Keeping Notebooks

Last week, those of us paying attention watched the bizarre spectacle of Supreme Court nominee, Judge Brett Kavanaugh getting emotional about his calendars. I’ve never kept a paper calendar, it alway seemed too much of a constraint. Around the year 2000, I toyed with keeping a planner/calendar online, thanks to the Internet Archive, I can still see my mad travel schedule.

What I have kept, since 1979, are notebooks. I still have most of them(*1), they are both interesting and dull. The changing over to a new notebook is always much more than turning over a new page, it’s more like the start of a new era. The notebook is a fabulous moleskin notebook, courtesy of First Line Software, given to me 3-years ago while I was still at Dell.new notebook

My last notebook was good for a couple of years. It contained notes, to-do lists, project activities and more. Most of this was about my transition from being an executive at Dell, to being a husband and stay at home dad. It also covers some epic projects, which like my prior IT career, didn’t always go well. These included trying to get to grip with the US Medical billing system as my heart attack; also the epic screw-ups made by FRSR llc of Broomfield while landscaping my backyard.

Some of my old notebooks cover key developments in both my career and technology. I have notebooks over the period 1983-1985 as I grappled with learning how the US Banking system worked, the requirements of systems such as the SWIFT banking, interconnect system; virtualization of operating systems on 12Mb memory systems; working on protocols to transfer data between dissimilar architecture an data format systems, which lead to the precursor to the ARC file format, which lead to the Zip file format; later notebooks cover my introduction to X.25 Networks as we built out a worldwide financial services network; and then my whole career at IBM, including the arrival of the World Wide Web, and so much more.

Apart from the recollection and reflection. notebooks, correctly dated and annotated can have real value for technical architects and programmers. During a patent dispute in 1998, I was able to return to a notebook from 1985 and prove that the disputed patent wasn’t unique, even though I no longer had access the system we’d implemented it on, and the system was no longer in existence. While it the patent wasn’t invalidated, it did save us a massive licensing fee.

I look forward to all the events, actions, projects and plans over the next couple of years. Keep a notebook.

*1 It all went wrong for a few years when the Filofax was a thing.

A Change Is Gonna Come

Then and now
Then and now

Notwithstanding Sam Cookes heavily racially motivated “A Change is gonna come“, that is exactly what is happening in Texas. Change is coming. The freedoms that have been held here as a right, are being diluted, and by that, I don’t mean the ridiculous moves by the far right, mostly white Christians.. Sure, they may win in the short term, but in the long term, they’ll have to change.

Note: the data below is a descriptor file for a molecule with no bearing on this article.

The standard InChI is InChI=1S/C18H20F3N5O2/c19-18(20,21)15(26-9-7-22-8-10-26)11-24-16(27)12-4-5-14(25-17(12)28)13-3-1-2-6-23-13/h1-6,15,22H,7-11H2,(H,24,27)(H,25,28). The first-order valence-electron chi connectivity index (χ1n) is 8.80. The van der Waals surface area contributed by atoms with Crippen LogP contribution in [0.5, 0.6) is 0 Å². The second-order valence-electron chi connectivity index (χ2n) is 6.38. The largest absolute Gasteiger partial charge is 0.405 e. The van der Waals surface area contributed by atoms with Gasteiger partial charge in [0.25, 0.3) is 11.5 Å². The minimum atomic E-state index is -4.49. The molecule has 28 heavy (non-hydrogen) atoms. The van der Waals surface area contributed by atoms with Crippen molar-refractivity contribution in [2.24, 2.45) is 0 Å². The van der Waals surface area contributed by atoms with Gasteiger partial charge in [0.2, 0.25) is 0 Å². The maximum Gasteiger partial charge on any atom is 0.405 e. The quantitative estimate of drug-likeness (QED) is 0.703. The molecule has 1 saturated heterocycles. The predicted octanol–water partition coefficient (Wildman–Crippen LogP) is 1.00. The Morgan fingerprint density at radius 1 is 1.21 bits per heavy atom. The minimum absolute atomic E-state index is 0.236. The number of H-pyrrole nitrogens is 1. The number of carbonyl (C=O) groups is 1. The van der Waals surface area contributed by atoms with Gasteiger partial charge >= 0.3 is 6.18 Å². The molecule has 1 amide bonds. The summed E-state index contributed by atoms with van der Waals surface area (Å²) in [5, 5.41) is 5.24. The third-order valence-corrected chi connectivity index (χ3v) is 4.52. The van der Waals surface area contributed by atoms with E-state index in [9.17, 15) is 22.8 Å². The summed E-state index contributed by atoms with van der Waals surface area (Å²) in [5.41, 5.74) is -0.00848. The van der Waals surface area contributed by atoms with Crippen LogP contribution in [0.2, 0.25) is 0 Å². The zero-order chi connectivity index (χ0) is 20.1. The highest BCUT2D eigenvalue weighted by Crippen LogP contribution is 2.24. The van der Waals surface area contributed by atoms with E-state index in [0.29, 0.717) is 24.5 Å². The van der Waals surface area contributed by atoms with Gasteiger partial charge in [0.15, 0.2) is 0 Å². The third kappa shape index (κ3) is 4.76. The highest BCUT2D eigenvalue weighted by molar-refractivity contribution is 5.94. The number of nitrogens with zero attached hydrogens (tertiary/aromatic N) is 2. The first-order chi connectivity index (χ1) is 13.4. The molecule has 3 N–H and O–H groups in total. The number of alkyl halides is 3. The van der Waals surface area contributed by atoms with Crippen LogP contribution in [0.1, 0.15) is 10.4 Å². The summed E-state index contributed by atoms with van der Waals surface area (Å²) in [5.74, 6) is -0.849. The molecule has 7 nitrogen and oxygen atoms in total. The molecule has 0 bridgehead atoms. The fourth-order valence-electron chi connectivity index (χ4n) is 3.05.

Why? They very growth former Governor Rick Perry espoused and celebrated as often as he could, proclaiming the Texas miracle, the traditional freedoms can’t hold at the growth rates we see in Texas cities. This is more pronounced in the big cities of Austin, Dallas, and Houston, but there is spill over into the mid-size and even the small cities.

This article from BBC amply illustrates the issues and what one, very small place, Kingsbury TX is doing.  I assume at least Kingsbury residents pay property tax to the county, and sales tax goes to the state, so in practice they are getting what they pay for. If they don’t have much of anything for a city government then that’s fine until they need it, at which point they won’t be generating enough property tax and sales revenue to cover it, and like everyone else in smalltown Texas, they’ll be expecting the “big city folk” to pickup the slack.

Metropolitan Texas is coming, when people live in close proximity, their priorities and problems change, and that drives the laws and loss of freedoms these people, and apparently a lot at the Texas State house are afraid of. Along with that liberty, also comes a change in attitude to toleration for everything from LGBT to the non-white community.

Instead of historically being able to segregate them, divide, force them to the fringe, more and more people live alongside those formally discriminated against, and learn that, really, they are just people too.

Of course this will take time, looking at the ridiculous, gerrymandered districts that include swathes of big cities intersected with sub-urban and rural areas will make it difficult to unset the time travelers that want to keep Texas in the 1950’s. However, as we’ve seen in the Indiana Religious Freedom debacle, big business, mostly metropolitan based, now holds all the cards and they will halt the journey back to 1950, because their success is dependent on being able to hire and keep the best and the brightest, and they don’t want to work in the 1950’s.